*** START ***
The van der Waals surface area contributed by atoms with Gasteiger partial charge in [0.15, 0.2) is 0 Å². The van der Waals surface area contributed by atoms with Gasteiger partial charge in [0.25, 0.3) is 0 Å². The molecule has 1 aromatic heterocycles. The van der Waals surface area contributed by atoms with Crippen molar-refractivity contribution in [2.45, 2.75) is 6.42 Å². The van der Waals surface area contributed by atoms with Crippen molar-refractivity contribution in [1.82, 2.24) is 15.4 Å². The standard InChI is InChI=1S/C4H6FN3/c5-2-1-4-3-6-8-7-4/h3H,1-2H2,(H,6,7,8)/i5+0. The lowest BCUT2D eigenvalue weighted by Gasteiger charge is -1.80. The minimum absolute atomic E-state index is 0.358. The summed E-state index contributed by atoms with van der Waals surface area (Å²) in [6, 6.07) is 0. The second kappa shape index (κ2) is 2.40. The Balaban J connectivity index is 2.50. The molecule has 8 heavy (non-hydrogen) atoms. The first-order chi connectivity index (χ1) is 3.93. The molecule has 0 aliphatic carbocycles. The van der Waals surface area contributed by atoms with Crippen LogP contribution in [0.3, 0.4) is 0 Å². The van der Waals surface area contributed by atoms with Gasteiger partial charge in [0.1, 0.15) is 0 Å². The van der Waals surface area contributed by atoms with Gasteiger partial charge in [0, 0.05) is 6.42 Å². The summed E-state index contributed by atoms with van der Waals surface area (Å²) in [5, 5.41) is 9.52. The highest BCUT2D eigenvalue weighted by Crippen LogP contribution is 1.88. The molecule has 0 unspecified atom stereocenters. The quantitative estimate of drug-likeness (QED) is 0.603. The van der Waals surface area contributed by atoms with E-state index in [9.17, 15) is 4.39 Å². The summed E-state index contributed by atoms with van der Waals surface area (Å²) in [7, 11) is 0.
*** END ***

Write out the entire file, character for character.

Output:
The van der Waals surface area contributed by atoms with Gasteiger partial charge in [0.15, 0.2) is 0 Å². The van der Waals surface area contributed by atoms with Gasteiger partial charge in [0.25, 0.3) is 0 Å². The molecule has 1 aromatic heterocycles. The van der Waals surface area contributed by atoms with Crippen molar-refractivity contribution in [2.45, 2.75) is 6.42 Å². The van der Waals surface area contributed by atoms with Crippen molar-refractivity contribution in [1.82, 2.24) is 15.4 Å². The standard InChI is InChI=1S/C4H6FN3/c5-2-1-4-3-6-8-7-4/h3H,1-2H2,(H,6,7,8)/i5+0. The lowest BCUT2D eigenvalue weighted by Gasteiger charge is -1.80. The minimum absolute atomic E-state index is 0.358. The summed E-state index contributed by atoms with van der Waals surface area (Å²) in [6, 6.07) is 0. The second kappa shape index (κ2) is 2.40. The Balaban J connectivity index is 2.50. The molecule has 8 heavy (non-hydrogen) atoms. The first-order chi connectivity index (χ1) is 3.93. The molecule has 0 aliphatic carbocycles. The van der Waals surface area contributed by atoms with Crippen LogP contribution in [0.3, 0.4) is 0 Å². The van der Waals surface area contributed by atoms with Gasteiger partial charge in [0.1, 0.15) is 0 Å². The van der Waals surface area contributed by atoms with Gasteiger partial charge in [0, 0.05) is 6.42 Å². The summed E-state index contributed by atoms with van der Waals surface area (Å²) in [5, 5.41) is 9.52. The highest BCUT2D eigenvalue weighted by Crippen LogP contribution is 1.88. The molecule has 0 unspecified atom stereocenters. The quantitative estimate of drug-likeness (QED) is 0.603. The van der Waals surface area contributed by atoms with E-state index in [9.17, 15) is 4.39 Å². The summed E-state index contributed by atoms with van der Waals surface area (Å²) in [7, 11) is 0.